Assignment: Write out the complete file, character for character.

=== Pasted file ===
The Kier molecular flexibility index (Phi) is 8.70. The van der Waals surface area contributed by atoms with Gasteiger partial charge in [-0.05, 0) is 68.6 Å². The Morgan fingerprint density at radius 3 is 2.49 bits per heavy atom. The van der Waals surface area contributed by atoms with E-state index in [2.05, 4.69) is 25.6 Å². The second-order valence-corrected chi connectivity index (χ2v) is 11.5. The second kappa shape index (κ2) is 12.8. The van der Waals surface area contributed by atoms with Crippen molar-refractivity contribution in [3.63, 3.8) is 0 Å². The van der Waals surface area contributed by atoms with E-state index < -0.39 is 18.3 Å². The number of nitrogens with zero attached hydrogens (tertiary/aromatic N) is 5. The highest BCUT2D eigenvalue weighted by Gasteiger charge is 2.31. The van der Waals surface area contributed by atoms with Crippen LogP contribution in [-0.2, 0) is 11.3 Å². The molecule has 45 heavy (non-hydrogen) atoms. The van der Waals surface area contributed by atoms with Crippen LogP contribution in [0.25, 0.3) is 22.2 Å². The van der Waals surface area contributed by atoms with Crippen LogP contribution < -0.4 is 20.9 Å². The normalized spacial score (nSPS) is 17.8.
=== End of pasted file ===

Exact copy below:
The Kier molecular flexibility index (Phi) is 8.70. The van der Waals surface area contributed by atoms with Gasteiger partial charge in [-0.05, 0) is 68.6 Å². The Morgan fingerprint density at radius 3 is 2.49 bits per heavy atom. The van der Waals surface area contributed by atoms with E-state index in [2.05, 4.69) is 25.6 Å². The second-order valence-corrected chi connectivity index (χ2v) is 11.5. The second kappa shape index (κ2) is 12.8. The van der Waals surface area contributed by atoms with Crippen molar-refractivity contribution in [3.63, 3.8) is 0 Å². The van der Waals surface area contributed by atoms with E-state index < -0.39 is 18.3 Å². The number of nitrogens with zero attached hydrogens (tertiary/aromatic N) is 5. The highest BCUT2D eigenvalue weighted by Gasteiger charge is 2.31. The van der Waals surface area contributed by atoms with Crippen LogP contribution in [-0.2, 0) is 11.3 Å². The molecule has 45 heavy (non-hydrogen) atoms. The van der Waals surface area contributed by atoms with Crippen LogP contribution in [0.25, 0.3) is 22.2 Å². The van der Waals surface area contributed by atoms with Crippen LogP contribution < -0.4 is 20.9 Å². The normalized spacial score (nSPS) is 17.8.